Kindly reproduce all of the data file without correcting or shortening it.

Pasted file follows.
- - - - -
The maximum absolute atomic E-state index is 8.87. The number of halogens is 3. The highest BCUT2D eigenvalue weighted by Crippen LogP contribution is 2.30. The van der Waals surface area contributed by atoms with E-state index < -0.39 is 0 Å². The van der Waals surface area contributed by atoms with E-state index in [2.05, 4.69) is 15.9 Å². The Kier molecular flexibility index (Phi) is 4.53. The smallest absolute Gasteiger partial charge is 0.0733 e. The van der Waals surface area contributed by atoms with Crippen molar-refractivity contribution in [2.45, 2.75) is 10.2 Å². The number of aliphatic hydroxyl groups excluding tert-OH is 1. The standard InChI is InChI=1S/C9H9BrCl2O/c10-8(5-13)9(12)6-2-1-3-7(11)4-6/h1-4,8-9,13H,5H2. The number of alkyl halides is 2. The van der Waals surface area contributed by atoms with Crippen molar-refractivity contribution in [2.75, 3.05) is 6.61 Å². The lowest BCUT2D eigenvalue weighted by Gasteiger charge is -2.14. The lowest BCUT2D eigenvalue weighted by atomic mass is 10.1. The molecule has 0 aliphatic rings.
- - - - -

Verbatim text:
The maximum absolute atomic E-state index is 8.87. The number of halogens is 3. The highest BCUT2D eigenvalue weighted by Crippen LogP contribution is 2.30. The van der Waals surface area contributed by atoms with E-state index < -0.39 is 0 Å². The van der Waals surface area contributed by atoms with E-state index in [2.05, 4.69) is 15.9 Å². The Kier molecular flexibility index (Phi) is 4.53. The smallest absolute Gasteiger partial charge is 0.0733 e. The van der Waals surface area contributed by atoms with Crippen molar-refractivity contribution in [2.45, 2.75) is 10.2 Å². The number of aliphatic hydroxyl groups excluding tert-OH is 1. The standard InChI is InChI=1S/C9H9BrCl2O/c10-8(5-13)9(12)6-2-1-3-7(11)4-6/h1-4,8-9,13H,5H2. The number of alkyl halides is 2. The van der Waals surface area contributed by atoms with Crippen molar-refractivity contribution in [2.75, 3.05) is 6.61 Å². The lowest BCUT2D eigenvalue weighted by Gasteiger charge is -2.14. The lowest BCUT2D eigenvalue weighted by atomic mass is 10.1. The molecule has 0 aliphatic rings.